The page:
COMPLIANCE was infamous on festival circuits for its many walkouts.  Some angered viewers accused the film’s director, Craig Zobel, of engaging in cheap psychological torture porn and debasing Ann Dowd into portraying Becky’s enduring all sorts of sexual abuse for the sake of sensationalistic titillation.   Further accusations levied against the film were that it easily showed lower and middle class working people as easily duped morons.  Although I can understand the latter sentiment from distressed viewers, the former regarding using sexual violence for the sake of crude entertainment is inaccurate.  Becky’s horrific humiliation and mental hell that she endures is anything but eroticized; it’s squirm inducingly terrifying.  Zobel also never objectifies Becky's nude façade; there is very little actual nudity in the film (which is kept to fleeting above-the-waist shots of Walker) and the director instead concentrates on the bewildered reactions on the faces of all involved.  Then tension in particular moments makes the film borderline unendurable at times. 

COMPLIANCE contains some of 2012’s most thanklessly credible and gutsy performances.  Ann Dowd - Oscar-worthy for sure - has to walk the delicate line of playing a seemingly noble minded and decent woman that also shows her inherent weakness with making some categorical blunders that a person with limited common sense would not make.  Dreama Walker, on the other had, is the bravest of the performers, who has to play a determined young woman certain of her innocence, yet a weak one that’s so easily deceived into doing everything – no matter how abhorrent  – that the officer on the phone instructs her to do.  Walker's work is a revelation here, complimenting the film’s powerful sense of horrifying sadness and gut-wrenching intensity.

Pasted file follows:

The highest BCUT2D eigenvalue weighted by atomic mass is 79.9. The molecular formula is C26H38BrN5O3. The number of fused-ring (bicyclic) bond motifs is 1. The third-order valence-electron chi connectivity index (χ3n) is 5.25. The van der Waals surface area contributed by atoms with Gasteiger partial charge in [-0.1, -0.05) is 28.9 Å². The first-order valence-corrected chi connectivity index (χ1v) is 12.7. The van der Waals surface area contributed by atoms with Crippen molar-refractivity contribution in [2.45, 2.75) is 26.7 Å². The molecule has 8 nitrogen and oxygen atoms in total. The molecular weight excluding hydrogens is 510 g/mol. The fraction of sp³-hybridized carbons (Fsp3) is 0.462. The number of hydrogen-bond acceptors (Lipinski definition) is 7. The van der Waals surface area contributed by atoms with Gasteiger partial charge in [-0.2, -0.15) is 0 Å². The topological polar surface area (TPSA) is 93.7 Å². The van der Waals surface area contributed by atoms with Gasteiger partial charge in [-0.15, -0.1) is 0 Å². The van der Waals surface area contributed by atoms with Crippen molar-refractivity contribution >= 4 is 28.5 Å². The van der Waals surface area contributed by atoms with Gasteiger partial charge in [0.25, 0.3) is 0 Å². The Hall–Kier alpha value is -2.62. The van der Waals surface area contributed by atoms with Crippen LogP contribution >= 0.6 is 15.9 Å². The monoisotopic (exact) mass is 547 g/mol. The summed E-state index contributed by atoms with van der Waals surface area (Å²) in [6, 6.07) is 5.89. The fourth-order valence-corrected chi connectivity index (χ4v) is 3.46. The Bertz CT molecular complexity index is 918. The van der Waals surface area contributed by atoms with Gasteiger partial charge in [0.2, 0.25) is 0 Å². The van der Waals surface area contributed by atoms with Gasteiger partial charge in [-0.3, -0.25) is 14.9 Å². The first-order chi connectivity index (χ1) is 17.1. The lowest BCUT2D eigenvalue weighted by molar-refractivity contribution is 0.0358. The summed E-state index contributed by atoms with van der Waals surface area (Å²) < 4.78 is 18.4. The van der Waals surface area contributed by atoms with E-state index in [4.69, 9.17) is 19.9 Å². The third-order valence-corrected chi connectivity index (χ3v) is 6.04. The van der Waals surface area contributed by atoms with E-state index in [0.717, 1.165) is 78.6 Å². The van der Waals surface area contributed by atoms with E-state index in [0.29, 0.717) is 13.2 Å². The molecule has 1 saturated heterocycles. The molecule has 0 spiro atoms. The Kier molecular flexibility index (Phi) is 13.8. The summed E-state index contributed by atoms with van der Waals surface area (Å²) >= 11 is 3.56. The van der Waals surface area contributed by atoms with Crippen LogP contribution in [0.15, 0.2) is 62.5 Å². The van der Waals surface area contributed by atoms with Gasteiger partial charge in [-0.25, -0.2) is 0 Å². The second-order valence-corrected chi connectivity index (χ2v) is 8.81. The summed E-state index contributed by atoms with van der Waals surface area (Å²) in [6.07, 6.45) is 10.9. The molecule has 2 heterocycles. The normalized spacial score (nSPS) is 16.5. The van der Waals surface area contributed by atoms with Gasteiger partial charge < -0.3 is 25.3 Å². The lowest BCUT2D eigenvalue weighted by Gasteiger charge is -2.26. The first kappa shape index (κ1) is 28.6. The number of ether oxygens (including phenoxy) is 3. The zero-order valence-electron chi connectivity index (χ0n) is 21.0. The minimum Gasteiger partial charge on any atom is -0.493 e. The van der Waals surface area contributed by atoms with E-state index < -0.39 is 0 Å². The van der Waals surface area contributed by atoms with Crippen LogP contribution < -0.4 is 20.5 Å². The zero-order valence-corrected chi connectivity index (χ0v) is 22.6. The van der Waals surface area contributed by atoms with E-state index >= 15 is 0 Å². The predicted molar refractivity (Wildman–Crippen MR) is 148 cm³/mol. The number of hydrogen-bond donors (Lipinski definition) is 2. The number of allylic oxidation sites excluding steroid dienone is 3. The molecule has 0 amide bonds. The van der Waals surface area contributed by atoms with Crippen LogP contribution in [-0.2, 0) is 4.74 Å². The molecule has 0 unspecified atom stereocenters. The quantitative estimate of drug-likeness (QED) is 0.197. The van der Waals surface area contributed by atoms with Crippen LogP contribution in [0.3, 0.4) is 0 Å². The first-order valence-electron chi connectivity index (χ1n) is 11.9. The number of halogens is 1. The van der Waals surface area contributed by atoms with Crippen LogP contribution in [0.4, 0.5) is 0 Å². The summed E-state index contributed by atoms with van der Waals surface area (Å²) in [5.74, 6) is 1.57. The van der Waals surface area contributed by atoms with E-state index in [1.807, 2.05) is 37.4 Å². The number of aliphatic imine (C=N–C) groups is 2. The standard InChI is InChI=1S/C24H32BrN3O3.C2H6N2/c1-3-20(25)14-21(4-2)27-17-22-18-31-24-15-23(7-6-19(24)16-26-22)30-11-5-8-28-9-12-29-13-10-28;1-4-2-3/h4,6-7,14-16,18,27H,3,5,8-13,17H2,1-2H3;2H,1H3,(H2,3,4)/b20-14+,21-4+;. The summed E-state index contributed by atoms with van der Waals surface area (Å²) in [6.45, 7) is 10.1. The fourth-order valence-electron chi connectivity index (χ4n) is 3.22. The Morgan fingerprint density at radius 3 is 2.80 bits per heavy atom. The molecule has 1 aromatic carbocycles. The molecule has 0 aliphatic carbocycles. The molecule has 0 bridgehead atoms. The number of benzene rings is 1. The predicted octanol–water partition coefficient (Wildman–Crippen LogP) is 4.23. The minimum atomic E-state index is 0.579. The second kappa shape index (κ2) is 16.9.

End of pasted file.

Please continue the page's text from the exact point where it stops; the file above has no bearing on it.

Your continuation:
Of course, the officer is revealed to be a phony (Zobel perhaps telegraphs the real identity of this classless prankster a bit too early in the film to be effective) and his actions were duplicated over 70 times throughout the United States.  Yup...70 times.  COMPLIANCE contains a hastily cobbled together epilogue that frustratingly leaves viewers angrier and asking more futile questions about what transgressed for poor Becky.  Wisely, the film never goes out of its way to tell us what to think, trusting viewers to process what they have experienced and, in turn, allowing them to form their own judgments.  If anything, the film will provocatively spur heated discussions about the workplace, sexual harassment, sexual deviants and predators, and the weakest facets of human nature that indirectly allows evil to transpire without questioning it. 

It’s easy to label Sandra’s actions and handling of the nightmarish situation as nonsensically dimwitted, but Becky as the victim as well also allows herself to participate through ordeals that no woman would ever want to experience…all because they both believed they would be in trouble with the law if they didn’t comply.   In the end, I don’t think that Sandra and Becky are morons, but they behaved moronically, mostly because they were just severely scared and troubled individuals that deeply feared the police and the consequences of defying them.  COMPLIANCE, as a result, is not a tawdry or shameful exploitation picture.  Films like it that haunt your memories and force you to think about its themes rise well above those petty descriptors.